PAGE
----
Another way to look at this is historical. "Common" (i.e., unaged) whiskey was dominant until pretty late in the 19th century and even then, most of the supposedly aged whiskey was a doctored product that contained non-whiskey ingredients. Fully-aged whiskey only became the standard at the very end of the 19th century after government regulation pushed the fakes out of the market.

Lightly aged (less than four years) whiskey was also quite common and popular.

Some of that common or young whiskey was better than others and consumers favored the products that, through the distiller's skill, had achieved the best taste. I don't consider it 'lowering the bar' to judge a two-year-old bourbon against other two-year-old bourbons. I consider it a legitimate style and I'm interested in finding the practitioners who deliver the best product of that type, just like I'm interested in finding the best 10-year-old or the best 20-year-old, which also are not all created equal.

Chuck said...

I'm glad to see the micro-distillers rescuing young whiskey styles from the obscurity or even scorn in which they had been consigned until recently. It was clear from history that it was POSSIBLE to make a really good young whiskey, but for many years it seems that nobody was trying. The corn whiskeys available commercially were afterthoughts from big bourbon distillers; although some were okay, Heaven Hill et al. were not putting a lot of effort or attention into making the absolute best corn whiskey possible.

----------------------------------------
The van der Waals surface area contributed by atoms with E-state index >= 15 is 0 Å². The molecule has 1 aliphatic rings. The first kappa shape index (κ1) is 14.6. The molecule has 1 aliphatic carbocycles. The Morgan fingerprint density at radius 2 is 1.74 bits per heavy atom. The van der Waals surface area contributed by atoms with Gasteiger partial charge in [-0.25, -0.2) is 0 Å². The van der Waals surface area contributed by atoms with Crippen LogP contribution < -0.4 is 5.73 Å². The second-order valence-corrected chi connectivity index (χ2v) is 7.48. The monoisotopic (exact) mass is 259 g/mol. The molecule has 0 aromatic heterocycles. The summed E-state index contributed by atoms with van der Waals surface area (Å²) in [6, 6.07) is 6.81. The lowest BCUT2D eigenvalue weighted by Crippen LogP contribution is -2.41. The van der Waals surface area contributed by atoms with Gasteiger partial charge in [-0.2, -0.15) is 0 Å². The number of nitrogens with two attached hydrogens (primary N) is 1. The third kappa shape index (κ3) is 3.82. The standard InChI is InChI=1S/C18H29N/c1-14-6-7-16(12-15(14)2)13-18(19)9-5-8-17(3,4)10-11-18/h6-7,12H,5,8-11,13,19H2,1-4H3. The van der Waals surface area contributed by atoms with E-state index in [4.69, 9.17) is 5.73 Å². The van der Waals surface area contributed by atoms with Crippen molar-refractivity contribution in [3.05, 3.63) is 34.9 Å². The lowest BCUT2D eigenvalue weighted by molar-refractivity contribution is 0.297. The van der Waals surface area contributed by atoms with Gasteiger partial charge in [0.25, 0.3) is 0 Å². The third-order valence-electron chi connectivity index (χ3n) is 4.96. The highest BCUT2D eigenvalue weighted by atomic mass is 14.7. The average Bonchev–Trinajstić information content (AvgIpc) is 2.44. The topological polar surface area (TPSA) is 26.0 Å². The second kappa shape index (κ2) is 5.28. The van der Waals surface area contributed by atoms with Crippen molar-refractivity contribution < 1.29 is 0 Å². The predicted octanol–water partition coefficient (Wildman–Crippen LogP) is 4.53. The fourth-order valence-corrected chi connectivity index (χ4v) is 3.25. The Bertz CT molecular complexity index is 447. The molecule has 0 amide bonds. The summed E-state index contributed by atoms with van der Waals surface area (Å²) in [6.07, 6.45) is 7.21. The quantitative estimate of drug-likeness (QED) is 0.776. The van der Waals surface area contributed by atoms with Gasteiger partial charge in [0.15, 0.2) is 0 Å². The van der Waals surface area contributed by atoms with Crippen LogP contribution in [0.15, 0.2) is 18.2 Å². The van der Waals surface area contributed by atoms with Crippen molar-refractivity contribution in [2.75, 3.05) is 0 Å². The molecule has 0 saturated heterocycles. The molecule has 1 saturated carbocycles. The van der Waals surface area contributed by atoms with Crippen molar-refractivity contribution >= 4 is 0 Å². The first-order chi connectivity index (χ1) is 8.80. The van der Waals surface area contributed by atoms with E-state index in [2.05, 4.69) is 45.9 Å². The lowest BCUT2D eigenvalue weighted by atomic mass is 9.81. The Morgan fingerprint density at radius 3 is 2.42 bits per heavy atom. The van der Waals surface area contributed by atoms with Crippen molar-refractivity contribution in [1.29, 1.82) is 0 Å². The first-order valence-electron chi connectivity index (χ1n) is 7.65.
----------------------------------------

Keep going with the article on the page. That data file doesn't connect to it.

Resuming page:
There is still certainly room for improvement---I've had the good fortune to taste white dog from a couple major distilleries and in each case it was as good or better than any of the young whiskeys I've tried from the newer small distillers. But I think young whiskey has its charm, and as long as production is designed to make a good young whiskey, it is a legitimate style capable of greatness. (Heretofore, a lot of young whiskeys have suffered because they were whiskeys distilled to be aged and were simply sold before they were really ready.)

Even if every offering is not presently hitting it out of the part, what is happening is, whiskey enthusiasts are getting used to the idea of spending premium whiskey money for young spirits. They won't keep doing that if the spirits don't deliver, but I think some of them do and will, and I think the climate is such that those whiskeys will be given a chance to succeed on their merits, rather than simply being rejected out-of-hand on the basis of an age/dollar equation.